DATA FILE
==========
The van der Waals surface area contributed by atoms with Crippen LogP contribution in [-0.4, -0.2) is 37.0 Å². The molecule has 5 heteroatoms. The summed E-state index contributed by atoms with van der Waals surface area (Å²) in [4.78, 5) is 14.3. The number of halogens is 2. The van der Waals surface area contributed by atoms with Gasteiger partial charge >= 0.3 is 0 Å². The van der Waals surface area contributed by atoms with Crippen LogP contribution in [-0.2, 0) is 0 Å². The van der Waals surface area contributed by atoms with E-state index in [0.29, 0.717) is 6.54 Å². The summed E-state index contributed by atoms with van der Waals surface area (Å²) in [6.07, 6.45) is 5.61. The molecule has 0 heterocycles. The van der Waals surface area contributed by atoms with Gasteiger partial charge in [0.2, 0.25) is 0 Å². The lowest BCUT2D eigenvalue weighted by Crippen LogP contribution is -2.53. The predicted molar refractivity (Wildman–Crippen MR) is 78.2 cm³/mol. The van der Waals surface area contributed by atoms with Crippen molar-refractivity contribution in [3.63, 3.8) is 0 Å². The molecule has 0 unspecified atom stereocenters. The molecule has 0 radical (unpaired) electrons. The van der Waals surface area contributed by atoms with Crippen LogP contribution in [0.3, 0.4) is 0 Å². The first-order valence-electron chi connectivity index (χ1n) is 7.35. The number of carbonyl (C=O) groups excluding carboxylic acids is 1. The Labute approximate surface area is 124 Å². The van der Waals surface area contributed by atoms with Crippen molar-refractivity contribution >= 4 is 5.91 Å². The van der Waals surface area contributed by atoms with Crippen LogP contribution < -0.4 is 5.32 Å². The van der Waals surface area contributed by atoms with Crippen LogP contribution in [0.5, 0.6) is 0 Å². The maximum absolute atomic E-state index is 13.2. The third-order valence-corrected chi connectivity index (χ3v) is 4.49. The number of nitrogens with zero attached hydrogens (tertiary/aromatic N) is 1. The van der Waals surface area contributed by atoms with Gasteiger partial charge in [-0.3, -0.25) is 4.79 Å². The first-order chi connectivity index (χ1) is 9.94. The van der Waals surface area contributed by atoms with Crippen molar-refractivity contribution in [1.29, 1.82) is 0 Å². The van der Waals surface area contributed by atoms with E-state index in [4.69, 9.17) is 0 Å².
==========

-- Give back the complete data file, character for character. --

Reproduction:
The van der Waals surface area contributed by atoms with Crippen LogP contribution in [-0.4, -0.2) is 37.0 Å². The molecule has 5 heteroatoms. The summed E-state index contributed by atoms with van der Waals surface area (Å²) in [4.78, 5) is 14.3. The number of halogens is 2. The van der Waals surface area contributed by atoms with Gasteiger partial charge >= 0.3 is 0 Å². The van der Waals surface area contributed by atoms with Crippen LogP contribution in [-0.2, 0) is 0 Å². The van der Waals surface area contributed by atoms with E-state index in [0.29, 0.717) is 6.54 Å². The summed E-state index contributed by atoms with van der Waals surface area (Å²) in [6.07, 6.45) is 5.61. The molecule has 0 heterocycles. The van der Waals surface area contributed by atoms with Gasteiger partial charge in [0.2, 0.25) is 0 Å². The lowest BCUT2D eigenvalue weighted by Crippen LogP contribution is -2.53. The predicted molar refractivity (Wildman–Crippen MR) is 78.2 cm³/mol. The van der Waals surface area contributed by atoms with Crippen molar-refractivity contribution in [3.63, 3.8) is 0 Å². The molecule has 0 unspecified atom stereocenters. The molecule has 0 radical (unpaired) electrons. The van der Waals surface area contributed by atoms with Crippen LogP contribution in [0.3, 0.4) is 0 Å². The first-order valence-electron chi connectivity index (χ1n) is 7.35. The number of carbonyl (C=O) groups excluding carboxylic acids is 1. The Labute approximate surface area is 124 Å². The van der Waals surface area contributed by atoms with Crippen molar-refractivity contribution >= 4 is 5.91 Å². The van der Waals surface area contributed by atoms with Crippen LogP contribution < -0.4 is 5.32 Å². The van der Waals surface area contributed by atoms with Crippen LogP contribution in [0.5, 0.6) is 0 Å². The maximum absolute atomic E-state index is 13.2. The third-order valence-corrected chi connectivity index (χ3v) is 4.49. The number of nitrogens with zero attached hydrogens (tertiary/aromatic N) is 1. The van der Waals surface area contributed by atoms with Gasteiger partial charge in [-0.3, -0.25) is 4.79 Å². The first-order chi connectivity index (χ1) is 9.94. The van der Waals surface area contributed by atoms with Crippen molar-refractivity contribution in [1.29, 1.82) is 0 Å². The van der Waals surface area contributed by atoms with E-state index in [4.69, 9.17) is 0 Å².